In a departure from the politics of paranoia of the past that treated many politically active non-EPRDF Ethiopians as suspects, this era of politics has become one that accepted Ethiopians outside of the ruling EPRDF as members of society who can be entrusted with roles in various areas of public life. It has accordingly brought to the various institutions of government individuals with diverse background and professional pedigree.

Signaling an intention to institutionalize the political reforms that the country embarked on, PM Abiy reformist government also initiated a law reform process. To this end, it tasked a new law reform advisory council made up of independent and highly competent legal minds of the country with the task of reviewing the draconian laws that silenced all voices outside of the EPRDF mold. Of particular note in this regard are the anti-terrorism law, the press law and the charities law. With this initiative, it facilitated legislative changes for removing from statute books these laws that stifle civic and fundamental freedoms of citizens. Beyond these, the law reform initiative also addresses democratic governance laws and institutions, including most notably the review of the electoral law and the electoral commission.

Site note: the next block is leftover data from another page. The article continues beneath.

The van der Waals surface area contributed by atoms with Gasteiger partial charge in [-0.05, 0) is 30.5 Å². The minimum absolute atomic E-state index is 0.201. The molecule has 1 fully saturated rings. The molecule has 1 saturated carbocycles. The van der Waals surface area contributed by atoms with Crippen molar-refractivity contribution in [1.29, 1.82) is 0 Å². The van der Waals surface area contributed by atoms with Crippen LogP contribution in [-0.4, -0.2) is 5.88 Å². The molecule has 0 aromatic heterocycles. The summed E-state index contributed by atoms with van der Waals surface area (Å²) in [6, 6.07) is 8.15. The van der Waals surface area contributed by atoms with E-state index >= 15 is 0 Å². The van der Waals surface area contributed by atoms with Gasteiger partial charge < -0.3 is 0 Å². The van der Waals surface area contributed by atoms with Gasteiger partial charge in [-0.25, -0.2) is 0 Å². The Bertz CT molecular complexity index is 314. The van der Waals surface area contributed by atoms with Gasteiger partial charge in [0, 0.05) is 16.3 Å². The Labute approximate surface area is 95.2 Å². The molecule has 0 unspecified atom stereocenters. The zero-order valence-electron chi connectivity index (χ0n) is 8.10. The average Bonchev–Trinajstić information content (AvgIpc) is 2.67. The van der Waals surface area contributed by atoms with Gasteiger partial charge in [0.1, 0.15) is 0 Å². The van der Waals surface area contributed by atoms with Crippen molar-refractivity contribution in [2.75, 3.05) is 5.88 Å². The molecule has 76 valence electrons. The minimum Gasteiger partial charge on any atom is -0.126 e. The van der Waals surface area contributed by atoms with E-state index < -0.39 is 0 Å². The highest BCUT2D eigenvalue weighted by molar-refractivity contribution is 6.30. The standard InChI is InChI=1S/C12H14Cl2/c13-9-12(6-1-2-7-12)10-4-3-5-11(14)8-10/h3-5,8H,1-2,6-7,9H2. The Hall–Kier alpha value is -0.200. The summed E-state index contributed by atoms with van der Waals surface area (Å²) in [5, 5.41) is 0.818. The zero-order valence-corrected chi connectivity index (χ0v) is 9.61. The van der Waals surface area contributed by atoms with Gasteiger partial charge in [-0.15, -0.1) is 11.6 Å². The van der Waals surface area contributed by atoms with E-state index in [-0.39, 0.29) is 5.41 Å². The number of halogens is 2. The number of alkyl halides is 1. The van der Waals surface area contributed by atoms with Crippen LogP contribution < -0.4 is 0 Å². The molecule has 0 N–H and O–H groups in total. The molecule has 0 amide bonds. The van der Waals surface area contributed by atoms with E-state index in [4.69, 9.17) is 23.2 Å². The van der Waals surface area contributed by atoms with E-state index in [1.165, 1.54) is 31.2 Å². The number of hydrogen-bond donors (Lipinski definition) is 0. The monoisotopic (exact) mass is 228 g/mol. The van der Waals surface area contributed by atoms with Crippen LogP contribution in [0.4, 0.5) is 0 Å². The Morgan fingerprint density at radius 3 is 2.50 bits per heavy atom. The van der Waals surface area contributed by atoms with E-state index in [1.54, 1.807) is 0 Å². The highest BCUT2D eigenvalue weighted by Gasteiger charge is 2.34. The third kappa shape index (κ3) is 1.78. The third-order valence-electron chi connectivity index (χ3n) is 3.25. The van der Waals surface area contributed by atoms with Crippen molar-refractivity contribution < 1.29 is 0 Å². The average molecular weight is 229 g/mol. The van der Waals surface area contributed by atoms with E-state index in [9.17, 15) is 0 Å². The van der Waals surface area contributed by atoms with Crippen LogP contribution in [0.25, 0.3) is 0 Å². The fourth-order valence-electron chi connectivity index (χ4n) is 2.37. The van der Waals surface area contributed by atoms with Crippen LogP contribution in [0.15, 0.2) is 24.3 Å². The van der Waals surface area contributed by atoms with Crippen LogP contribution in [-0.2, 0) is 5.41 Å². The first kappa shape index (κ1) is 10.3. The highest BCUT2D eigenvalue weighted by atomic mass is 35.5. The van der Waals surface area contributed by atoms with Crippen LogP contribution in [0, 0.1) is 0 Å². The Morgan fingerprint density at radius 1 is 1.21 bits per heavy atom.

In a move that took many by surprise, the new era of politics saw the removal from power of the leaders of two of the most powerful security institutions in the country, the army and the intelligence. In both these institutions, various reform measures have also been introduced. As part of the reform of the security sectors and in an attempt to change abusive institutional cultures, the leadership of prison administrations accused of heinous acts of violence against inmates were also removed from their positions.

In an attempt to mend social divisions in the country, PM Abiy also initiated efforts of reconciliation among the followers of the Ethiopian Orthodox Church and of Islam in Ethiopia.